This is a blog where we keep you all updated on what's new and what's timeless at Lloyd's Landing on South Twin Lake.

Friday, November 16, 2012

The Museum of Bad Knife Design

Kitchen utensils are always interesting.  Archaeologists study them, women throw parties over them, and urban snobs collect them.  Lloyd's Landing holds three generations of utensils, so there are bound to be a few worthy notables in the drawers and cubbies.  Although one might write a PhD dissertation on the need for three generations to hang onto rusty egg beaters, the most remarkable feature of the collection has been the assortment of strange and badly designed knives.

Exhibit A in the collection is actually an ingenious design that Dave mistakenly took for bizarre and useless: the grapefruit knife: it's a little bit floppy and curves up at the end.  When we were young, my dad loved to demonstrate how exotic and worldly our family was by explaining that he had siblings in both Texas and California who shipped him fresh grapefruit.  That's right, we didn't just know people in faraway lands, we were related to them.  And to demonstrate how savvy we were to consumption of fresh produce, we ate our grapefruit on the half-shell, as it were, and delicately sliced the individual sections out with a grapefruit knife.  There is also a grapefruit spoon, serrated at the edge, which can serve the same purpose.

Truth be told, Uncle Harold probably delivered a crate of grapefruit from Texas once, and maybe Aunt Audrey brought a box with her on the one driving trip she made back to the midwest, but no matter.  It was the elegance of consumption that counted.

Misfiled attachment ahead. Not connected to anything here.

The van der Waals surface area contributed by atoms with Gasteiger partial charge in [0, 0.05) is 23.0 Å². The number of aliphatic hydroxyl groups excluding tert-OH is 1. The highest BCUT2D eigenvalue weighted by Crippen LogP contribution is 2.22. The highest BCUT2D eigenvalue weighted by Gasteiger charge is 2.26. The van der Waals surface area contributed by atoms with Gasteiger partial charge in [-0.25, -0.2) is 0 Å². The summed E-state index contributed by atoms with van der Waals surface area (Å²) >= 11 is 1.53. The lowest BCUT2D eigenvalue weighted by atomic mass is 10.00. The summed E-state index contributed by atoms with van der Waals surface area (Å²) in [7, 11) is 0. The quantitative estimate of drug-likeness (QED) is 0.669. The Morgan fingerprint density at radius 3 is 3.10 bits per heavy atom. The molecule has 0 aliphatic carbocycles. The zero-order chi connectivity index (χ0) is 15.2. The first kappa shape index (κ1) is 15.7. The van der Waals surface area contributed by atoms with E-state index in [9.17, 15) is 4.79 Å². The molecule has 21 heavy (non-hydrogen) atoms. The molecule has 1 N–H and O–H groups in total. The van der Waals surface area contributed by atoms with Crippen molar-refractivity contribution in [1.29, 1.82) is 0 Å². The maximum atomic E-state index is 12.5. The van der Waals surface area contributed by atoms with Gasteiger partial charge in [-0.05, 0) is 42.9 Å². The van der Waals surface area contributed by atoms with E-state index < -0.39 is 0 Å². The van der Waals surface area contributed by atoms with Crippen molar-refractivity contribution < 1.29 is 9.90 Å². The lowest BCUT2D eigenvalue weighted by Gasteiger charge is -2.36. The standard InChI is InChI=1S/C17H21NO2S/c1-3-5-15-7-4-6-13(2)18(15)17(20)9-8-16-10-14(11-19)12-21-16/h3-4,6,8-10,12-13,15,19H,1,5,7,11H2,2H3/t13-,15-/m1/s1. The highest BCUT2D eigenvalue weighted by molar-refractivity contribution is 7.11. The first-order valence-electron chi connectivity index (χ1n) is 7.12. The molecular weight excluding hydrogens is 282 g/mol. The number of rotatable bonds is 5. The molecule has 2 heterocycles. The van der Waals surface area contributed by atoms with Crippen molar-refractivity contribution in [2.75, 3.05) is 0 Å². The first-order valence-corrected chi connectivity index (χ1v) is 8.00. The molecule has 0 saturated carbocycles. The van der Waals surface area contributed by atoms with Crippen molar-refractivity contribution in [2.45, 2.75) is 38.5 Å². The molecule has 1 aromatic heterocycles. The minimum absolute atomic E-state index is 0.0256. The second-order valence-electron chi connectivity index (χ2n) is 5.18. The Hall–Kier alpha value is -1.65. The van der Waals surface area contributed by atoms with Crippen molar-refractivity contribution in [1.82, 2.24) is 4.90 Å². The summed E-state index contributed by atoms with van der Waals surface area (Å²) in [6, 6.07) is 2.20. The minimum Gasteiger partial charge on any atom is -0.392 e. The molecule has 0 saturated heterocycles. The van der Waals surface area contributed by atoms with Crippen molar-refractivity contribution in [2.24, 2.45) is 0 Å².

Exhibit B in our collection veers sharply into the category of useless and quite possibly dangerous.  Here is a single instrument that includes a grater, a slicer, a bottle opener, a serrated knife, a smooth edge knife, and some kind of creepy pinching mechanism at the tip.  The grater is too small to be helpful, and the slicer is too far from the handle to provide any level of accuracy.  And the blade is so thin and wide that neither side of the knife is ergonomically comfortable.  But it's a multi-tasker's dream, and that says it all about multi-tasking.

But the piece de resistance in our collection is Exhibit C: The Spife.  We can only hope that this was a Boy Scout project where the Scout Master spotted immediate trouble and confiscated the object before somebody got hurt.  I have to believe that no merit badges were awarded in the manufacture of this device.    With a long sharp blade at one end and a gentle little spoon at the other, it beckons the yogurt eater and fish cleaner alike.  Seriously, how many children lost an eye while eating their cereal with this thing?

On the advice of our insurance agent, The Spife was turned over to White Earth Sanitation.

Thursday, October 4, 2012

Out Behind the Tool House

The Tool House has been a continual source of wonderment and fear.  It’s become a bit of a game to extract at least one odd object from the Tool House every time we make a run to the dump.  But the Tool House has always been a little bit scary—it’s definitely a place that makes you double check that your tetanus shots are current.

This year we ventured into the Tool House, determined to clean out enough space to store the windows and siding that were this year’s project.  For this job, we outfitted ourselves in long sleeves, long pants, and sturdy gloves.  Safety glasses and respirators would not have been overkill, but that didn’t become apparent until later.